Our enemies know that we cannot be beaten, so they opt for the easy kill. Civilians… As LTC F said be polite, be professional, be prepared to kill. As I mentioned the threat was three-dimensional. Civilians and curiosity go hand in hand here, the Iraqi Police came to assist us, but our first thoughts were of cautious skepticism, were these true Iraqi police, or were they the proverbial wolves in sheep’s clothing. Demon 6, is a professional soldier, his men, seasoned and crisp, like a symphony the men moved with precision to their assigned positions, I on a rooftop observation post, with an SPR, (Special Purpose Rifle). This weapon has a scope on its upper receiver enabling the shooter to accurately engage targets (threats) up to (in this case) 500 yards away. As were in an urban area, we were limited in what we would shoot at given no discernable threats. I ranged each open window, alleyway, doorframe, parked car and other visible points of reference. I drew a hasty range card, and set up my position. Then like everything else in the military, I waited. Moreover, as the minutes passed the heat rose. The thermometer read 126 (it was in the shade), eyestrain and muscle cramps from dehydration began to set in, and the weapon became hot on my cheek. The mirage downrange also increased, I had to re-verify my distances to known points, as I did this doubt set in. Was my windage correct, had I adjusted for my elevation, how hot was the bullet in the chamber. As people started to move in the distance, sweat began to fall into my eyes, my heartbeat became erratic, and the armor started digging in to my sides. It felt like I was having an anxiety attack, and I was losing my poker face. At that moment, I thought I saw a rifle in a window about 290 yards from my position, I could not see into the room from my vantage point, only a shadow on a wall in the room. Still, I wasn’t’ sure if I actually saw a weapon.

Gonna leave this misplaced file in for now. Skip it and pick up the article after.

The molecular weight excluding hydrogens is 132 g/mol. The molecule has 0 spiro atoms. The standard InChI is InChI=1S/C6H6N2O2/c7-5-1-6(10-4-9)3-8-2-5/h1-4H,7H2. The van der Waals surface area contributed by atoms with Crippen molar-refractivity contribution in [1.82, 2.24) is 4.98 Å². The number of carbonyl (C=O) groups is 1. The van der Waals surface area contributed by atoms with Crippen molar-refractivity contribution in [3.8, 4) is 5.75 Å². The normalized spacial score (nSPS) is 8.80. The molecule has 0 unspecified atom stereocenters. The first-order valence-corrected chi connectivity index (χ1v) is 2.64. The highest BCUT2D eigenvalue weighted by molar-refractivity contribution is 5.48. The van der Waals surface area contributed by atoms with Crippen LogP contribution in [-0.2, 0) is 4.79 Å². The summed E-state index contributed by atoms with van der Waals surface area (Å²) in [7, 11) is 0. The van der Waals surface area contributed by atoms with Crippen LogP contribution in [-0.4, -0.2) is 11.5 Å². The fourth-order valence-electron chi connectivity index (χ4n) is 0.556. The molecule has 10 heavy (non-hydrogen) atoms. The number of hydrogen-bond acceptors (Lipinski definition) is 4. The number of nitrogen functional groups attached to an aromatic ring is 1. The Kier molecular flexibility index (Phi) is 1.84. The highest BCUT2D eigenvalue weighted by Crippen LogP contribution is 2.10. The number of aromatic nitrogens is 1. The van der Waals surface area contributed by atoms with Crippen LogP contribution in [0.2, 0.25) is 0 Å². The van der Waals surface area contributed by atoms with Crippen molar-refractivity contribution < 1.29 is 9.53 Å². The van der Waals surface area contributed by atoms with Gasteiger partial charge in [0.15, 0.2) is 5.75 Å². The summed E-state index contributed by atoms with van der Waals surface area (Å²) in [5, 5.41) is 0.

I was trying to control my breathing; I could not calm myself to get a steady picture in the scope. I cursed myself and bit hard into my lip, I needed to focus on anything other then the burning in my eyes, and the pain from cramps. I bit harder, drawing blood. I was certain I had seen a weapon in the window; I clicked off safe and prepared to engage the threat. Blinking rapidly I got the sweat from my eye, and the stinging stopped, just as I was exhaling I got a clear picture of the room it was a woman nursing a child looking out to see what we were doing. I put the weapon back on safe, and stepped off the gun. I slumped in a corner of the rooftop telling my partner to cover my sector, I needed a break; two minutes later, the break was over. I was drenched in sweat, and shaking from cramps. Our water bottles empty, and Power Bars gone, we resigned ourselves to our stupidity, laughed it off and got back into position. 35 minutes had elapsed since we got on the roof.